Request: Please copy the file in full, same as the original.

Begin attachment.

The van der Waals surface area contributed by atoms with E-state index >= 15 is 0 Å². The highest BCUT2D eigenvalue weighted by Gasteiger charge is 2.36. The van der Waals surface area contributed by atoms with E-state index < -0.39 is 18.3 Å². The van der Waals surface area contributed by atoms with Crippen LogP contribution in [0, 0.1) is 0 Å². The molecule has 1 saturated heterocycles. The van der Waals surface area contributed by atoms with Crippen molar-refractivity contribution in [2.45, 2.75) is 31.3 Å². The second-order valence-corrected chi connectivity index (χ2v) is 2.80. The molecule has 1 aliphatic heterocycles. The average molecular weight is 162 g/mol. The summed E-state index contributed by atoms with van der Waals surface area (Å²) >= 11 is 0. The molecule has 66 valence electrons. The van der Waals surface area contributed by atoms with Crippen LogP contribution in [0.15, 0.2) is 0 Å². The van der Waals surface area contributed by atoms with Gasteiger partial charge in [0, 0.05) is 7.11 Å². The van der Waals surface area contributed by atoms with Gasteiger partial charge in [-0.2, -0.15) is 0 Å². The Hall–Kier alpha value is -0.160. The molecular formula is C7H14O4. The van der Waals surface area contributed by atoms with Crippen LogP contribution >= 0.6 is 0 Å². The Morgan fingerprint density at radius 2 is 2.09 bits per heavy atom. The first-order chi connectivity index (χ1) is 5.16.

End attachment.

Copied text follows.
The van der Waals surface area contributed by atoms with E-state index >= 15 is 0 Å². The highest BCUT2D eigenvalue weighted by Gasteiger charge is 2.36. The van der Waals surface area contributed by atoms with E-state index < -0.39 is 18.3 Å². The van der Waals surface area contributed by atoms with Crippen LogP contribution in [0, 0.1) is 0 Å². The molecule has 1 saturated heterocycles. The van der Waals surface area contributed by atoms with Crippen molar-refractivity contribution in [2.45, 2.75) is 31.3 Å². The second-order valence-corrected chi connectivity index (χ2v) is 2.80. The molecule has 1 aliphatic heterocycles. The average molecular weight is 162 g/mol. The summed E-state index contributed by atoms with van der Waals surface area (Å²) >= 11 is 0. The molecule has 66 valence electrons. The van der Waals surface area contributed by atoms with Crippen LogP contribution in [0.15, 0.2) is 0 Å². The van der Waals surface area contributed by atoms with Gasteiger partial charge in [0, 0.05) is 7.11 Å². The van der Waals surface area contributed by atoms with Gasteiger partial charge in [-0.2, -0.15) is 0 Å². The Hall–Kier alpha value is -0.160. The molecular formula is C7H14O4. The van der Waals surface area contributed by atoms with Crippen LogP contribution >= 0.6 is 0 Å². The Morgan fingerprint density at radius 2 is 2.09 bits per heavy atom. The first-order chi connectivity index (χ1) is 5.16.